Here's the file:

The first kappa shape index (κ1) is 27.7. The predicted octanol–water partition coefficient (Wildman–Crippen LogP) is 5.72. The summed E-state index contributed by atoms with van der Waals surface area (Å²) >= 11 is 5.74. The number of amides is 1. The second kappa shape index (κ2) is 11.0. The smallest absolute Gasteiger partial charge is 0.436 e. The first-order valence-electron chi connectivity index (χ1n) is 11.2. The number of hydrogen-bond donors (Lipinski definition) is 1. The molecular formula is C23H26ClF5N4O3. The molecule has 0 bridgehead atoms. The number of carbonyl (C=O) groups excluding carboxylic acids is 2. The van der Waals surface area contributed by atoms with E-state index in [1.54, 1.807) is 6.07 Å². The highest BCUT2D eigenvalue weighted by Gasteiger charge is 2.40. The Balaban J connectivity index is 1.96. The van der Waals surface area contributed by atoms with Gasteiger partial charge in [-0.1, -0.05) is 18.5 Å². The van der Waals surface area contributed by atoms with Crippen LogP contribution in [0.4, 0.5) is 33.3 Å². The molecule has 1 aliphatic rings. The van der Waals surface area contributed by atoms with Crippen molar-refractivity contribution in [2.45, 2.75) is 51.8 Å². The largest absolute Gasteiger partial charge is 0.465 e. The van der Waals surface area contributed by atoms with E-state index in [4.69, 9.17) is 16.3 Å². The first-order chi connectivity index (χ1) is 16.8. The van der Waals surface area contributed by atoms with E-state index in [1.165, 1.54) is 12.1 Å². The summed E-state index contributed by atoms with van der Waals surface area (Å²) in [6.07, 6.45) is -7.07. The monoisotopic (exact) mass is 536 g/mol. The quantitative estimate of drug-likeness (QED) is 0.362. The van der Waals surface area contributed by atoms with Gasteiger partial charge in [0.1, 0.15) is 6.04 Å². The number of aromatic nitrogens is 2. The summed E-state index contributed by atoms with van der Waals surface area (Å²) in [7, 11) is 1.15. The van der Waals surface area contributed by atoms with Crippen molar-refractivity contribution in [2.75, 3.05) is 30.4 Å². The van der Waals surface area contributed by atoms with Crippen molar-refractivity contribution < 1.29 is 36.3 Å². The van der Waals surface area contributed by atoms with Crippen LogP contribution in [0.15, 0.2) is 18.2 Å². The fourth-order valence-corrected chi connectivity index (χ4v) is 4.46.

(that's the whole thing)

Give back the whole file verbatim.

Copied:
The first kappa shape index (κ1) is 27.7. The predicted octanol–water partition coefficient (Wildman–Crippen LogP) is 5.72. The summed E-state index contributed by atoms with van der Waals surface area (Å²) >= 11 is 5.74. The number of amides is 1. The second kappa shape index (κ2) is 11.0. The smallest absolute Gasteiger partial charge is 0.436 e. The first-order valence-electron chi connectivity index (χ1n) is 11.2. The number of hydrogen-bond donors (Lipinski definition) is 1. The molecular formula is C23H26ClF5N4O3. The molecule has 0 bridgehead atoms. The number of carbonyl (C=O) groups excluding carboxylic acids is 2. The van der Waals surface area contributed by atoms with E-state index in [1.54, 1.807) is 6.07 Å². The highest BCUT2D eigenvalue weighted by Gasteiger charge is 2.40. The Balaban J connectivity index is 1.96. The van der Waals surface area contributed by atoms with Gasteiger partial charge in [-0.1, -0.05) is 18.5 Å². The van der Waals surface area contributed by atoms with Crippen LogP contribution in [0.4, 0.5) is 33.3 Å². The molecule has 1 aliphatic rings. The van der Waals surface area contributed by atoms with Crippen molar-refractivity contribution in [2.45, 2.75) is 51.8 Å². The largest absolute Gasteiger partial charge is 0.465 e. The van der Waals surface area contributed by atoms with E-state index in [4.69, 9.17) is 16.3 Å². The first-order chi connectivity index (χ1) is 16.8. The van der Waals surface area contributed by atoms with E-state index in [1.165, 1.54) is 12.1 Å². The summed E-state index contributed by atoms with van der Waals surface area (Å²) in [6.07, 6.45) is -7.07. The monoisotopic (exact) mass is 536 g/mol. The quantitative estimate of drug-likeness (QED) is 0.362. The van der Waals surface area contributed by atoms with Gasteiger partial charge in [0.1, 0.15) is 6.04 Å². The number of aromatic nitrogens is 2. The summed E-state index contributed by atoms with van der Waals surface area (Å²) in [7, 11) is 1.15. The van der Waals surface area contributed by atoms with Crippen molar-refractivity contribution in [2.75, 3.05) is 30.4 Å². The van der Waals surface area contributed by atoms with Crippen molar-refractivity contribution < 1.29 is 36.3 Å². The van der Waals surface area contributed by atoms with Crippen LogP contribution in [0.15, 0.2) is 18.2 Å². The fourth-order valence-corrected chi connectivity index (χ4v) is 4.46.